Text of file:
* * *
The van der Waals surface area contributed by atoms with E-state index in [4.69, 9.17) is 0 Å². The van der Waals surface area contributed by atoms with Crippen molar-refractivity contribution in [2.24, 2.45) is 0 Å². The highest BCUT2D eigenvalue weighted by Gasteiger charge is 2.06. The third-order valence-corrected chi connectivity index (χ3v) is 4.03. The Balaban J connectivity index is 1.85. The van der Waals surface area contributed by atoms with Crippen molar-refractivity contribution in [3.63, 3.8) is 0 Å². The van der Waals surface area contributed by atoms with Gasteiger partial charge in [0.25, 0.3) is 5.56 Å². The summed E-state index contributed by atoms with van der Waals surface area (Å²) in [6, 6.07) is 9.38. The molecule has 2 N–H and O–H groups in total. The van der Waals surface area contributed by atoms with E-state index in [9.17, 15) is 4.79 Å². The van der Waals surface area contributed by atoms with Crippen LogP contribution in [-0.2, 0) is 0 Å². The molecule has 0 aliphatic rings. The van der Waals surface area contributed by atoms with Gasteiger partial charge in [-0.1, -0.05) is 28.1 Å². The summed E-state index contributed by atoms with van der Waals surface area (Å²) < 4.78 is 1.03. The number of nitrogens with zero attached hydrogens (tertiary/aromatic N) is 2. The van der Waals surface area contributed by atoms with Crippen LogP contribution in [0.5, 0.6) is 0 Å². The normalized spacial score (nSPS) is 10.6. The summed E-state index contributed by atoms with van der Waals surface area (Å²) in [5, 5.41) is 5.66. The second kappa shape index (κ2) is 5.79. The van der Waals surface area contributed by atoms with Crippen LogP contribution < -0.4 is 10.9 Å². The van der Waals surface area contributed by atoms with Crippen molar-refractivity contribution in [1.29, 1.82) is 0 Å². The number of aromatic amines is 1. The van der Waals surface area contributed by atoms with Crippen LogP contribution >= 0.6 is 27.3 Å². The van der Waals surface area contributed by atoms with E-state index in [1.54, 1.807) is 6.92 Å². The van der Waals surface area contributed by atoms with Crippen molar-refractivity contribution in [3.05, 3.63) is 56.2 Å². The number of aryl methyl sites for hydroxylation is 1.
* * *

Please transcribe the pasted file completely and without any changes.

The van der Waals surface area contributed by atoms with E-state index in [4.69, 9.17) is 0 Å². The van der Waals surface area contributed by atoms with Crippen molar-refractivity contribution in [2.24, 2.45) is 0 Å². The highest BCUT2D eigenvalue weighted by Gasteiger charge is 2.06. The third-order valence-corrected chi connectivity index (χ3v) is 4.03. The Balaban J connectivity index is 1.85. The van der Waals surface area contributed by atoms with Crippen molar-refractivity contribution in [3.63, 3.8) is 0 Å². The van der Waals surface area contributed by atoms with Gasteiger partial charge in [0.25, 0.3) is 5.56 Å². The summed E-state index contributed by atoms with van der Waals surface area (Å²) in [6, 6.07) is 9.38. The molecule has 2 N–H and O–H groups in total. The van der Waals surface area contributed by atoms with E-state index in [9.17, 15) is 4.79 Å². The van der Waals surface area contributed by atoms with Crippen LogP contribution in [-0.2, 0) is 0 Å². The molecule has 0 aliphatic rings. The van der Waals surface area contributed by atoms with Gasteiger partial charge in [-0.1, -0.05) is 28.1 Å². The summed E-state index contributed by atoms with van der Waals surface area (Å²) < 4.78 is 1.03. The number of nitrogens with zero attached hydrogens (tertiary/aromatic N) is 2. The van der Waals surface area contributed by atoms with Crippen LogP contribution in [0.5, 0.6) is 0 Å². The normalized spacial score (nSPS) is 10.6. The summed E-state index contributed by atoms with van der Waals surface area (Å²) in [5, 5.41) is 5.66. The second kappa shape index (κ2) is 5.79. The van der Waals surface area contributed by atoms with Crippen LogP contribution < -0.4 is 10.9 Å². The van der Waals surface area contributed by atoms with Crippen molar-refractivity contribution in [1.29, 1.82) is 0 Å². The number of aromatic amines is 1. The van der Waals surface area contributed by atoms with Crippen LogP contribution >= 0.6 is 27.3 Å². The van der Waals surface area contributed by atoms with E-state index in [1.54, 1.807) is 6.92 Å². The van der Waals surface area contributed by atoms with Crippen molar-refractivity contribution in [3.05, 3.63) is 56.2 Å². The number of aryl methyl sites for hydroxylation is 1.